What is it you are trying to achieve with your warm up routine? The answer is the obvious prepare yourself for the workout you have planned. That said why is that very often people either don’t do much if any warm up or if they do it is 5 minutes on the treadmill/bike/cross trainer which whist not worthless doesn’t really do much beyond the “warm you up” part of the what your warm up should be. Continue reading “Getting the most out of your warm up”
Any sport that has you running or jumping, or if you include these in your prep for them, has the potential for achilles tendon problems. It is not uncommon for people to think that they have an issue with an achilles tendon and for it to be a different tissue in the area. The pain actually being in the toe flexors or posterior tibialis both of which sit in front of the achilles but these can be easily ruled out during the initial examination . Once it is established that it is an achllies problem we can begin work on addressing it. We now use the term tendinopathy instead of tendonitis as recent research has shown that there are rarely any inflammatory changes in the tendon. Continue reading “Achilles tendinopathy”
We’ve all seen athletes be they on the running track or a football pitch with various pieces of brightly coloured tape on their bodies. The tape is likely to be kinesiology tape and whilst it really first came on the scene at the 1988 Seoul Olympics, though it has been around since the 1970’s, and it really gained a lot of exposure at the 2008 Beijing games. I must admit I came a bit late to the use of Kinesiology tape though I had read quite a few articles around it’s use and the perceived benefits within a treatment protocol. I have to say I was a bit skeptical about it but it was definitely on my to do list with regards to finding out more about it. Earlier this year I went on one of Rocktape’s courses after reading a lot of good things about their courses in comparison to others with regards to the content and their approach and I have to say I wasn’t disappointed as the course was indeed very good covering a lot of the research on the tape, it’s effects and why it may work. This was great as they discounted many of the more outlandish claims and reasons why it may work. Rocktape aren’t afraid to acknowledge the limitations of what taping can do, Andy Caldwell, the instructor on the course was very clear about it being a tool that can aid the recovery process and that it’s use did not negate the use of standard rehab protocols, nor do they try to hide studies and we were presented with both positive and negative results from various studies and highlighted the limitations of many of the studies whether they were negative or positive in the results.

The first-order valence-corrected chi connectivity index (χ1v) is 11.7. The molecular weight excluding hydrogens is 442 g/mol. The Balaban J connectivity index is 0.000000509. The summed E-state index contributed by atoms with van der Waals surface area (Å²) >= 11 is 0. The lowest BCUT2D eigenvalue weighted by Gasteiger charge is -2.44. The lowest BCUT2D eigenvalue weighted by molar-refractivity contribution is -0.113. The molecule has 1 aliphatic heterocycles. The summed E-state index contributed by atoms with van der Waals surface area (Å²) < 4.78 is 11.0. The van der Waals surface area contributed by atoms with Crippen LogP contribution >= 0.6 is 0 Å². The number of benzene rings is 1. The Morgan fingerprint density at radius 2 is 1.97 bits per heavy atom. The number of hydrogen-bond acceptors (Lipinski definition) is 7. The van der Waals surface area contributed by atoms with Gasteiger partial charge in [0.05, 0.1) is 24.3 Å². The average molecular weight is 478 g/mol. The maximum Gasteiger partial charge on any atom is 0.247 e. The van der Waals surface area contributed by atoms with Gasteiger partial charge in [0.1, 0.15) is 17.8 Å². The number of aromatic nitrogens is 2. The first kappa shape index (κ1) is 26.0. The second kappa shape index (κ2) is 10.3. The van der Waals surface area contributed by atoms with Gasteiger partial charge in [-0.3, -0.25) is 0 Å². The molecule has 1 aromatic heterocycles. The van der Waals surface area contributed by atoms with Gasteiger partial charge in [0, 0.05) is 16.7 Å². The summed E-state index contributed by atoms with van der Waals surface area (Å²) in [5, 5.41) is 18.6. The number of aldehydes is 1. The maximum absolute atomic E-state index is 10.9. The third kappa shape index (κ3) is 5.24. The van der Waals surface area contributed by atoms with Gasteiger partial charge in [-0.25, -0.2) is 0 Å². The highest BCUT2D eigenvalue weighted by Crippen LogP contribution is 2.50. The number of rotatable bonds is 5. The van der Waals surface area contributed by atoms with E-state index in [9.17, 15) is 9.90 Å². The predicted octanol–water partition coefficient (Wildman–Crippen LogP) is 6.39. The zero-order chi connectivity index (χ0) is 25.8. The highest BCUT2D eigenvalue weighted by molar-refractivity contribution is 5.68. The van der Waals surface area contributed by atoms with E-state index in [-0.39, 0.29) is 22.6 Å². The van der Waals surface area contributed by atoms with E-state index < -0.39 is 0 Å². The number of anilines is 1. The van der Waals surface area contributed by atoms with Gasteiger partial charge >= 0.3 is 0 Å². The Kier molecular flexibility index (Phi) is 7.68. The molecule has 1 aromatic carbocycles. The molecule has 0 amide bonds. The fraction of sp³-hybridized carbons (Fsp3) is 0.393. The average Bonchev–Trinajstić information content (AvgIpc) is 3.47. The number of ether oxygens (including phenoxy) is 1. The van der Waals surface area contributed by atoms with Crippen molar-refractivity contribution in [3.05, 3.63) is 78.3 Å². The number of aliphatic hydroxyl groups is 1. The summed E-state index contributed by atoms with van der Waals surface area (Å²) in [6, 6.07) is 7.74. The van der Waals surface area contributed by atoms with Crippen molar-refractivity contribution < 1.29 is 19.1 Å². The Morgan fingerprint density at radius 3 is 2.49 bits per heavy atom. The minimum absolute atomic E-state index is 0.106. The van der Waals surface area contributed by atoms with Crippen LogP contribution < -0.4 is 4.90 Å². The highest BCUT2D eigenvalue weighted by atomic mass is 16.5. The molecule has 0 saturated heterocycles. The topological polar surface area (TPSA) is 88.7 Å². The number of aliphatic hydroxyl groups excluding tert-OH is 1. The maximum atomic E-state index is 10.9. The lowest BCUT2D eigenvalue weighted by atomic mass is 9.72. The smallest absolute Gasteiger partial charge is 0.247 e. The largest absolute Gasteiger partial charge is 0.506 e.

Since I’ve been using the tape in the clinic I’ve seen some very useful results in the form of symptom/pain reduction. With myself as an example, I have been suffering from quadriceps tendinopathy in my left leg for some time and I tried the tape out on it. The pain was affecting me when I was running and squatting and whilst it didn’t prevent me from doing either it was very annoying. With squatting it would take a good few sets before it felt the pain disappear and the movement feel smooth whilst with running it was just general niggle during and after the run. After the tape was applied I noticed an improvement in movement and the level of discomfort the following workout was reduced and similarly when I was running. I still had to rehab the area but the reduction in pain definitely was a bonus during the first 2-3 weeks as the rehab got a chance to have an affect.
With two different clients I have seen useful results. In one case they were experiencing pain in the plantar fascia and up into the achilles insertion and whilst the taping didn’t seem to reduce the symptoms at rest they were able to run without pain after we applied a spiral line of tape from the foot to the hip. In another client they were experiencing a redction in lateral flexion and rotation to the right through the torso and after the application of tape along the lateral line on the right we saw an improvement in both movements.